Elizabeth Gilbert on Creativity

Elizabeth Gilbert, who you may know as the author of Eat, Pray, Love, has a wonderful talk being featured on the TEDtalks website about nurturing creativity.

It’s an incredibly interesting take on things.  Although there are some who have such goliath followerships that we fail to ever really see them fail (King and Patterson come to mind), there are many of us who will (or already have) had failings.  It’s just important to remember that, if you are doing what you are truly meant to do, we must overlook those failings and go on with our work.

Thoughts on Self Publishing

I’ve seen quite a bit of debate recently over whether an author should use a self-publishing route to publish a book.  Of course, as an unpublished author, the debate interests me because I would like to become a published author.

From my reading, and a bit of self deliberation, I’ve come to the conclusion that I just don’t think that self-publishing is for me.  Probably the biggest issue I have with it is the procedure.  In the normal flow of publishing, the novel goes to an agent, then to a publisher and is then published.  If either the agent or the publisher don’t think it’s worthy of publication, it doesn’t get published.  Despite what I think about my own writing, agents and publishers have far more experience than I do with what sells and what doesn’t.  So, if my novel gets rejected, it’s off to the next agent or publisher.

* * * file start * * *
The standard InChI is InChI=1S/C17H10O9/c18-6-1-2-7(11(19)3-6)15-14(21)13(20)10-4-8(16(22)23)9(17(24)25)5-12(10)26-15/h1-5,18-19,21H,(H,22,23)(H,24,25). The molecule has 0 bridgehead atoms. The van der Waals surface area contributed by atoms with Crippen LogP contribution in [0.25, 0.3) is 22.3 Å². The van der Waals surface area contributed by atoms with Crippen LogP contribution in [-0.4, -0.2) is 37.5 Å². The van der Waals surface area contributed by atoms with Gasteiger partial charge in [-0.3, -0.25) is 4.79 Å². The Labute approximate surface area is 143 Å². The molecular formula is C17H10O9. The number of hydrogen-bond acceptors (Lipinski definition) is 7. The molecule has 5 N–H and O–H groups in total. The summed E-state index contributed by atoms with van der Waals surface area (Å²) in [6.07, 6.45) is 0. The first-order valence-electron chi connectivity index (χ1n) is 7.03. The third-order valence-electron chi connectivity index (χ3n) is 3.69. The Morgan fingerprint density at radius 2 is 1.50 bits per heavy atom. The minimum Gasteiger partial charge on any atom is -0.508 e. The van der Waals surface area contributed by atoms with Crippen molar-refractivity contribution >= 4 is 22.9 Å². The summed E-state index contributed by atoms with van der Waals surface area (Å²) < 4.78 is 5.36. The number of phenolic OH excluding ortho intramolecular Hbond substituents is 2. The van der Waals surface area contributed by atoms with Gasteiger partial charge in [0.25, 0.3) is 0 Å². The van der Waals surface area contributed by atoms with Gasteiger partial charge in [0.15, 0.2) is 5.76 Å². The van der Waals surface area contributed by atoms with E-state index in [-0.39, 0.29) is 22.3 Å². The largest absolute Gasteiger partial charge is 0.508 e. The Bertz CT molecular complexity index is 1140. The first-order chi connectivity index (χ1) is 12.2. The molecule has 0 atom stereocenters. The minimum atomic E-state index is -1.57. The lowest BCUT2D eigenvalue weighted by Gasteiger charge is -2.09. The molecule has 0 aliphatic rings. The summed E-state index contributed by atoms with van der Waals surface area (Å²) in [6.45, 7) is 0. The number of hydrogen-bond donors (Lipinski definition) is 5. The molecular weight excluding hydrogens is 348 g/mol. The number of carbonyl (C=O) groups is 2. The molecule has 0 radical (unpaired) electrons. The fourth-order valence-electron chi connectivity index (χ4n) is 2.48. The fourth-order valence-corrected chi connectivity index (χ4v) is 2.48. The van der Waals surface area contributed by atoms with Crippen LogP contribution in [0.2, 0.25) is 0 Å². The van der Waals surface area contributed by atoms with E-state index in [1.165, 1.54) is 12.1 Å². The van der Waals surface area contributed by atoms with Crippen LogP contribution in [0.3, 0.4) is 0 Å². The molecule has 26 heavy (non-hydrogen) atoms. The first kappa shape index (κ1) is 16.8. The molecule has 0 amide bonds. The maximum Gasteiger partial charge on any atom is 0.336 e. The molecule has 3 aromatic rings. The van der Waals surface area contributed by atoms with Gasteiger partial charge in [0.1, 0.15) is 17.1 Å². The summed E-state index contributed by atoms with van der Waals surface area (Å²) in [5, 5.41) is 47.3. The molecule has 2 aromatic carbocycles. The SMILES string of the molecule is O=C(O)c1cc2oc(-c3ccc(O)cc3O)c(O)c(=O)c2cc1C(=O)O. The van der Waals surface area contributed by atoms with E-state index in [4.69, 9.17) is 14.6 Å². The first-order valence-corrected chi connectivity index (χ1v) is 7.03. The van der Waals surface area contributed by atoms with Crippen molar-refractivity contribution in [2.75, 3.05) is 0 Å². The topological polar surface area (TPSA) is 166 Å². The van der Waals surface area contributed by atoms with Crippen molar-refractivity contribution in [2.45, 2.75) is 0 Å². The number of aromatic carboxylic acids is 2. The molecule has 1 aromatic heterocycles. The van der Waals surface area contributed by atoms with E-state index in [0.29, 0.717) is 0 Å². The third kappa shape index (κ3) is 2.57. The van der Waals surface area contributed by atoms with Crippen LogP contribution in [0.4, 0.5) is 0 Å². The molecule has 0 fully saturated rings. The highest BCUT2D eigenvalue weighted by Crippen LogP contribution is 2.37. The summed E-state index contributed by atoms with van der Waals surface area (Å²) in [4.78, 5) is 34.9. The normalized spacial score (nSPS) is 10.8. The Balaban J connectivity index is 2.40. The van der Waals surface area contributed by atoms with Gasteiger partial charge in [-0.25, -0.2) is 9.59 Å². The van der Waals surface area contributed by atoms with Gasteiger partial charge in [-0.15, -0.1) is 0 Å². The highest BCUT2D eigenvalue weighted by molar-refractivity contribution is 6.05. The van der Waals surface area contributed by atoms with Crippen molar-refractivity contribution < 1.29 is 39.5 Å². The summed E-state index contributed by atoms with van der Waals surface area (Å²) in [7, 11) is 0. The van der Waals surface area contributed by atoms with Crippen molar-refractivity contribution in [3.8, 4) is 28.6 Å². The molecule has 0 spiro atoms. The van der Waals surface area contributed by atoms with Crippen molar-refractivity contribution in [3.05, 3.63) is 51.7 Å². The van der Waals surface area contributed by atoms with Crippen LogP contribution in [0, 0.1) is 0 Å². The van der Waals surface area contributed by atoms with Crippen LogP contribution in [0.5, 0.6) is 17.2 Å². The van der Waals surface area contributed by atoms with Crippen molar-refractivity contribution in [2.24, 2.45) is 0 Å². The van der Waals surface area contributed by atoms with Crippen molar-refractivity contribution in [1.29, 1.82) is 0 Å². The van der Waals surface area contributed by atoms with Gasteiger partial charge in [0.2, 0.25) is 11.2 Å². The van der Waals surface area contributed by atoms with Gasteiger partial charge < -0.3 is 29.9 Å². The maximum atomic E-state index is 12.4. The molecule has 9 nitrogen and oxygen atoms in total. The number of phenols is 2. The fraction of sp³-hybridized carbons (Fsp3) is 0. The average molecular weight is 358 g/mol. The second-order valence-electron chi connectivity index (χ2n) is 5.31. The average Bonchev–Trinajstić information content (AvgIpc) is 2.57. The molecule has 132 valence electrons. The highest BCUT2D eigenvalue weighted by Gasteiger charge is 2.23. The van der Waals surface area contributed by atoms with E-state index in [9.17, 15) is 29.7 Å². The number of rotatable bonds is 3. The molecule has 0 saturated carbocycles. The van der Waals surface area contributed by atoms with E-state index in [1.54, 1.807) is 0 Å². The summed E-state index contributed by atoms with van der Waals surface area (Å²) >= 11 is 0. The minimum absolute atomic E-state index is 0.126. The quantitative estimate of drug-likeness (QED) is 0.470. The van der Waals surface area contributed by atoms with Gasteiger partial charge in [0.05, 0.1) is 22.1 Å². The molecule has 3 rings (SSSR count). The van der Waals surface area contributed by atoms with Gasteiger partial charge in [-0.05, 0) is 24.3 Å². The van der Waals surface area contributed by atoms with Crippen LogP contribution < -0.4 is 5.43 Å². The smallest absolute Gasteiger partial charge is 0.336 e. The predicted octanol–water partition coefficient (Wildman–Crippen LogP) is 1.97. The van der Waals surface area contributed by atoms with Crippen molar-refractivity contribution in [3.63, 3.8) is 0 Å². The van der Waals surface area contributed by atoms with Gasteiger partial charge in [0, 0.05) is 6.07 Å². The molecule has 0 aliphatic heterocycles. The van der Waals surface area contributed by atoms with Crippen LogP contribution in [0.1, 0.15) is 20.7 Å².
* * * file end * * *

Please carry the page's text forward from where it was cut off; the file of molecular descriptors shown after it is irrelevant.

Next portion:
More importantly, if the novel gets an agent and/or a publisher, it validates (to me) my writing.  I know that it’s good enough.  Any question of that is erased from my mind.  Until I start on the next book anyways.  😉

By self-publishing, you don’t get that validation.  For all you know, you’re publishing a flaming bag of dog poo.  But, that’s me.  I need that validation.  I could never be sure of my writing without it.  Maybe that doesn’t make me a very good writer?  I don’t know.  Or, maybe that’s more normal than I know.  Whatever it is, it’s the reason that I don’t think I could self-publish.

Of course, that opinion is subject to change after my “greatest” novel gets rejected by 30 or 50 agents.  We’ll cross that bridge when we get there.  I’ve got to have the “greatest” novel first.

Novel Selling Survey Results

Jim Hines, author of The Stepsister Scheme (along with other wonders that reside on my “to read” list), has been conducting a survey of published authors over the last several months.  The final day for it was March 15, so he’s begun compiling the data and giving us some interesting numbers.

Did you know, for instance, that the average author sells only one short story before becoming a published novelist?  Interesting.  Take a look at the results so far and keep an eye out for the rest of the results.